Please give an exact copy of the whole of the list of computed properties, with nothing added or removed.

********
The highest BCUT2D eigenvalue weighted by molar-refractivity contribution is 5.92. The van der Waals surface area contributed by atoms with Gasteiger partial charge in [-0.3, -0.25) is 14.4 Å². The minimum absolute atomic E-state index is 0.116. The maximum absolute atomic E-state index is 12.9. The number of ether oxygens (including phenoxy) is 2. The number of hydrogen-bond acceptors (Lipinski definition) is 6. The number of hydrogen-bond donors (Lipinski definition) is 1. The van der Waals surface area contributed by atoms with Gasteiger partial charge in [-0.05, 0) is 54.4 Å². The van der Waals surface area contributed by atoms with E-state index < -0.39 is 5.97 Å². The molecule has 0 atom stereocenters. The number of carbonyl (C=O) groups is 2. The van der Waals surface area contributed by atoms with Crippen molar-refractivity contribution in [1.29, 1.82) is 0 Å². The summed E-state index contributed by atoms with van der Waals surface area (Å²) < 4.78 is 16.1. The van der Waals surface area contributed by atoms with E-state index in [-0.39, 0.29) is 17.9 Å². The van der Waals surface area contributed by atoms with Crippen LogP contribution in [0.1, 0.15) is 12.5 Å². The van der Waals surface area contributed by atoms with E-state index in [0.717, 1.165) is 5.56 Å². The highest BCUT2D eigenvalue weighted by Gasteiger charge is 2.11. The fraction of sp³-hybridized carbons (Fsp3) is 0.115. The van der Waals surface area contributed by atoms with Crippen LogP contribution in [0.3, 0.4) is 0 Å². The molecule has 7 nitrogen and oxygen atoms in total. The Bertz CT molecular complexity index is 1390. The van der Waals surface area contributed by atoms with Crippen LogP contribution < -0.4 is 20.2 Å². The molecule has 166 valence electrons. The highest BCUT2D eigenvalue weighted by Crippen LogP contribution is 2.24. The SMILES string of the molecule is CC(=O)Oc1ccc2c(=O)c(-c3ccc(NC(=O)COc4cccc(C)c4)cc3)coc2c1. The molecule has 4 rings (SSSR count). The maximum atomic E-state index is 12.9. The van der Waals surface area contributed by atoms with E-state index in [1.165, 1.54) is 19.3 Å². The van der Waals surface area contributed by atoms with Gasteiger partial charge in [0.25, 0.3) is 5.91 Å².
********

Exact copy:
The highest BCUT2D eigenvalue weighted by molar-refractivity contribution is 5.92. The van der Waals surface area contributed by atoms with Gasteiger partial charge in [-0.3, -0.25) is 14.4 Å². The minimum absolute atomic E-state index is 0.116. The maximum absolute atomic E-state index is 12.9. The number of ether oxygens (including phenoxy) is 2. The number of hydrogen-bond acceptors (Lipinski definition) is 6. The number of hydrogen-bond donors (Lipinski definition) is 1. The van der Waals surface area contributed by atoms with Gasteiger partial charge in [-0.05, 0) is 54.4 Å². The van der Waals surface area contributed by atoms with E-state index < -0.39 is 5.97 Å². The molecule has 0 atom stereocenters. The number of carbonyl (C=O) groups is 2. The van der Waals surface area contributed by atoms with Crippen molar-refractivity contribution in [1.29, 1.82) is 0 Å². The summed E-state index contributed by atoms with van der Waals surface area (Å²) < 4.78 is 16.1. The van der Waals surface area contributed by atoms with E-state index in [-0.39, 0.29) is 17.9 Å². The van der Waals surface area contributed by atoms with Crippen LogP contribution in [0.1, 0.15) is 12.5 Å². The van der Waals surface area contributed by atoms with E-state index in [0.717, 1.165) is 5.56 Å². The highest BCUT2D eigenvalue weighted by Gasteiger charge is 2.11. The fraction of sp³-hybridized carbons (Fsp3) is 0.115. The van der Waals surface area contributed by atoms with Crippen LogP contribution in [0.3, 0.4) is 0 Å². The molecule has 7 nitrogen and oxygen atoms in total. The Bertz CT molecular complexity index is 1390. The van der Waals surface area contributed by atoms with Crippen LogP contribution < -0.4 is 20.2 Å². The molecule has 166 valence electrons. The highest BCUT2D eigenvalue weighted by Crippen LogP contribution is 2.24. The SMILES string of the molecule is CC(=O)Oc1ccc2c(=O)c(-c3ccc(NC(=O)COc4cccc(C)c4)cc3)coc2c1. The molecule has 4 rings (SSSR count). The maximum atomic E-state index is 12.9. The van der Waals surface area contributed by atoms with E-state index in [1.165, 1.54) is 19.3 Å². The van der Waals surface area contributed by atoms with Gasteiger partial charge in [0.25, 0.3) is 5.91 Å².